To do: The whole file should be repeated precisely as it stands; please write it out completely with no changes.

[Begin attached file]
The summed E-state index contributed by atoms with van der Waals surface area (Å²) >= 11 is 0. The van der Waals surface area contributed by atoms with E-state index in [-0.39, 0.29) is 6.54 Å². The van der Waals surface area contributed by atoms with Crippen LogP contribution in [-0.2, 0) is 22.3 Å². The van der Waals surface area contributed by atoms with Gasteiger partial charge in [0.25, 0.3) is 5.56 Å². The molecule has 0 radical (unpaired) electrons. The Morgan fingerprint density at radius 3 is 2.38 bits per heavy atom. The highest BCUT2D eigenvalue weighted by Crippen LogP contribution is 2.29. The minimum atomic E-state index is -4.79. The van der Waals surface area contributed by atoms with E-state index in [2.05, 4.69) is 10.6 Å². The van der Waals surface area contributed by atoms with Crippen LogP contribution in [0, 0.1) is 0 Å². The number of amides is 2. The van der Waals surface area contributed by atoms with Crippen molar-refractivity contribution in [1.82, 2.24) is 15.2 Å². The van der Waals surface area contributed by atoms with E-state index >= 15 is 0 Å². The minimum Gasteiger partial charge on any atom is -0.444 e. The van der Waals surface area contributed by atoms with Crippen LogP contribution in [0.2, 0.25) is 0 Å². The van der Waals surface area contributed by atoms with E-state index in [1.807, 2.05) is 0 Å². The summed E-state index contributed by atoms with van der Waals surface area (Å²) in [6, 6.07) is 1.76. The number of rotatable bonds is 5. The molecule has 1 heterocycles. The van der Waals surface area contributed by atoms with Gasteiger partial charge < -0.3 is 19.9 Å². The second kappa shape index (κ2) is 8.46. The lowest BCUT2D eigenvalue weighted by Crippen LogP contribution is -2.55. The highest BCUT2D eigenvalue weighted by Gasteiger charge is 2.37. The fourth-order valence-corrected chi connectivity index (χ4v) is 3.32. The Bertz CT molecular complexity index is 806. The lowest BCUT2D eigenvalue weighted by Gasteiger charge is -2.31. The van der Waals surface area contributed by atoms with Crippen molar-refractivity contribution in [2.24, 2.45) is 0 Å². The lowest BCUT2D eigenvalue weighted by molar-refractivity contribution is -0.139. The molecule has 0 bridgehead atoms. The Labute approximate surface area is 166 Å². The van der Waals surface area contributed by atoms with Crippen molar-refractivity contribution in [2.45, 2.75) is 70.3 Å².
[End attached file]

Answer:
The summed E-state index contributed by atoms with van der Waals surface area (Å²) >= 11 is 0. The van der Waals surface area contributed by atoms with E-state index in [-0.39, 0.29) is 6.54 Å². The van der Waals surface area contributed by atoms with Crippen LogP contribution in [-0.2, 0) is 22.3 Å². The van der Waals surface area contributed by atoms with Gasteiger partial charge in [0.25, 0.3) is 5.56 Å². The molecule has 0 radical (unpaired) electrons. The Morgan fingerprint density at radius 3 is 2.38 bits per heavy atom. The highest BCUT2D eigenvalue weighted by Crippen LogP contribution is 2.29. The minimum atomic E-state index is -4.79. The van der Waals surface area contributed by atoms with E-state index in [2.05, 4.69) is 10.6 Å². The van der Waals surface area contributed by atoms with Crippen LogP contribution in [0, 0.1) is 0 Å². The number of amides is 2. The van der Waals surface area contributed by atoms with Crippen molar-refractivity contribution in [1.82, 2.24) is 15.2 Å². The van der Waals surface area contributed by atoms with E-state index >= 15 is 0 Å². The minimum Gasteiger partial charge on any atom is -0.444 e. The van der Waals surface area contributed by atoms with Crippen LogP contribution in [0.2, 0.25) is 0 Å². The van der Waals surface area contributed by atoms with E-state index in [1.807, 2.05) is 0 Å². The summed E-state index contributed by atoms with van der Waals surface area (Å²) in [6, 6.07) is 1.76. The number of rotatable bonds is 5. The molecule has 1 heterocycles. The van der Waals surface area contributed by atoms with Gasteiger partial charge < -0.3 is 19.9 Å². The second kappa shape index (κ2) is 8.46. The lowest BCUT2D eigenvalue weighted by Crippen LogP contribution is -2.55. The highest BCUT2D eigenvalue weighted by Gasteiger charge is 2.37. The fourth-order valence-corrected chi connectivity index (χ4v) is 3.32. The Bertz CT molecular complexity index is 806. The lowest BCUT2D eigenvalue weighted by Gasteiger charge is -2.31. The van der Waals surface area contributed by atoms with Crippen molar-refractivity contribution in [2.24, 2.45) is 0 Å². The lowest BCUT2D eigenvalue weighted by molar-refractivity contribution is -0.139. The molecule has 0 bridgehead atoms. The Labute approximate surface area is 166 Å². The van der Waals surface area contributed by atoms with Crippen molar-refractivity contribution in [2.45, 2.75) is 70.3 Å².